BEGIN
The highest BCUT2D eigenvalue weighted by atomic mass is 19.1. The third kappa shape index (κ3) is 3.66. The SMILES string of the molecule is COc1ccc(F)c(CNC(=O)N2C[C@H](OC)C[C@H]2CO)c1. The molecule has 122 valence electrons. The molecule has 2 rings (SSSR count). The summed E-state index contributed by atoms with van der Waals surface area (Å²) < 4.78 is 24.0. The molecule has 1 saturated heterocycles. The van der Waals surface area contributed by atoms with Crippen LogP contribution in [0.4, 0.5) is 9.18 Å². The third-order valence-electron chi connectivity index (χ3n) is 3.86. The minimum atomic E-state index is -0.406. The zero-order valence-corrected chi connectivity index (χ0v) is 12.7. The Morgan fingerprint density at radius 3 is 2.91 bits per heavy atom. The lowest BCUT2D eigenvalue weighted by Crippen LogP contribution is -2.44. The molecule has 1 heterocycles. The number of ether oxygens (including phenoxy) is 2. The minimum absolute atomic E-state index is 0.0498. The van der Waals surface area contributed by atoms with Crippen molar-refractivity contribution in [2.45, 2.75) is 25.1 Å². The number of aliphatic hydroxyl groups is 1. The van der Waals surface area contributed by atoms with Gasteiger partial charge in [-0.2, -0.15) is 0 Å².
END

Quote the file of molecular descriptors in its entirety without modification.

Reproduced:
The highest BCUT2D eigenvalue weighted by atomic mass is 19.1. The third kappa shape index (κ3) is 3.66. The SMILES string of the molecule is COc1ccc(F)c(CNC(=O)N2C[C@H](OC)C[C@H]2CO)c1. The molecule has 122 valence electrons. The molecule has 2 rings (SSSR count). The summed E-state index contributed by atoms with van der Waals surface area (Å²) < 4.78 is 24.0. The molecule has 1 saturated heterocycles. The van der Waals surface area contributed by atoms with Crippen LogP contribution in [0.4, 0.5) is 9.18 Å². The third-order valence-electron chi connectivity index (χ3n) is 3.86. The minimum atomic E-state index is -0.406. The zero-order valence-corrected chi connectivity index (χ0v) is 12.7. The Morgan fingerprint density at radius 3 is 2.91 bits per heavy atom. The lowest BCUT2D eigenvalue weighted by Crippen LogP contribution is -2.44. The molecule has 1 heterocycles. The number of ether oxygens (including phenoxy) is 2. The minimum absolute atomic E-state index is 0.0498. The van der Waals surface area contributed by atoms with Crippen molar-refractivity contribution in [2.45, 2.75) is 25.1 Å². The number of aliphatic hydroxyl groups is 1. The van der Waals surface area contributed by atoms with Gasteiger partial charge in [-0.2, -0.15) is 0 Å².